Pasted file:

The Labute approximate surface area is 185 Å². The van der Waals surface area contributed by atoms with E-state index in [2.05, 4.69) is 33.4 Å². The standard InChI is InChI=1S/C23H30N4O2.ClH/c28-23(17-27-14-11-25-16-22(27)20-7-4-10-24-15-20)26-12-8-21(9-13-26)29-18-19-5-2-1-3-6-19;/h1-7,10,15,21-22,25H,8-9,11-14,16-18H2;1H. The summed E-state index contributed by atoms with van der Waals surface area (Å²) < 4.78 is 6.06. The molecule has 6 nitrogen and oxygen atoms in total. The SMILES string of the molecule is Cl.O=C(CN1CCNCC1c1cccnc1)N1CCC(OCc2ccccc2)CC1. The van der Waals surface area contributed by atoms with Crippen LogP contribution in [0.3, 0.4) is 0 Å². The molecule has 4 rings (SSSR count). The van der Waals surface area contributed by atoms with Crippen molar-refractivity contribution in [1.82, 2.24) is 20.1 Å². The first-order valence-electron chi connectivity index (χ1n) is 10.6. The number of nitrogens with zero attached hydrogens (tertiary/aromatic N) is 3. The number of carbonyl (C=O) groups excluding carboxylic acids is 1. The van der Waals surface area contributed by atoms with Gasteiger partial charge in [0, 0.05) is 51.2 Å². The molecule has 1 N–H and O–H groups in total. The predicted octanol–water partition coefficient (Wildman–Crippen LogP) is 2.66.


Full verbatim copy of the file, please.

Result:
The Labute approximate surface area is 185 Å². The van der Waals surface area contributed by atoms with E-state index in [2.05, 4.69) is 33.4 Å². The standard InChI is InChI=1S/C23H30N4O2.ClH/c28-23(17-27-14-11-25-16-22(27)20-7-4-10-24-15-20)26-12-8-21(9-13-26)29-18-19-5-2-1-3-6-19;/h1-7,10,15,21-22,25H,8-9,11-14,16-18H2;1H. The summed E-state index contributed by atoms with van der Waals surface area (Å²) < 4.78 is 6.06. The molecule has 6 nitrogen and oxygen atoms in total. The SMILES string of the molecule is Cl.O=C(CN1CCNCC1c1cccnc1)N1CCC(OCc2ccccc2)CC1. The van der Waals surface area contributed by atoms with Crippen LogP contribution in [0.3, 0.4) is 0 Å². The molecule has 4 rings (SSSR count). The van der Waals surface area contributed by atoms with Crippen molar-refractivity contribution in [1.82, 2.24) is 20.1 Å². The first-order valence-electron chi connectivity index (χ1n) is 10.6. The number of nitrogens with zero attached hydrogens (tertiary/aromatic N) is 3. The number of carbonyl (C=O) groups excluding carboxylic acids is 1. The van der Waals surface area contributed by atoms with Gasteiger partial charge in [0, 0.05) is 51.2 Å². The molecule has 1 N–H and O–H groups in total. The predicted octanol–water partition coefficient (Wildman–Crippen LogP) is 2.66.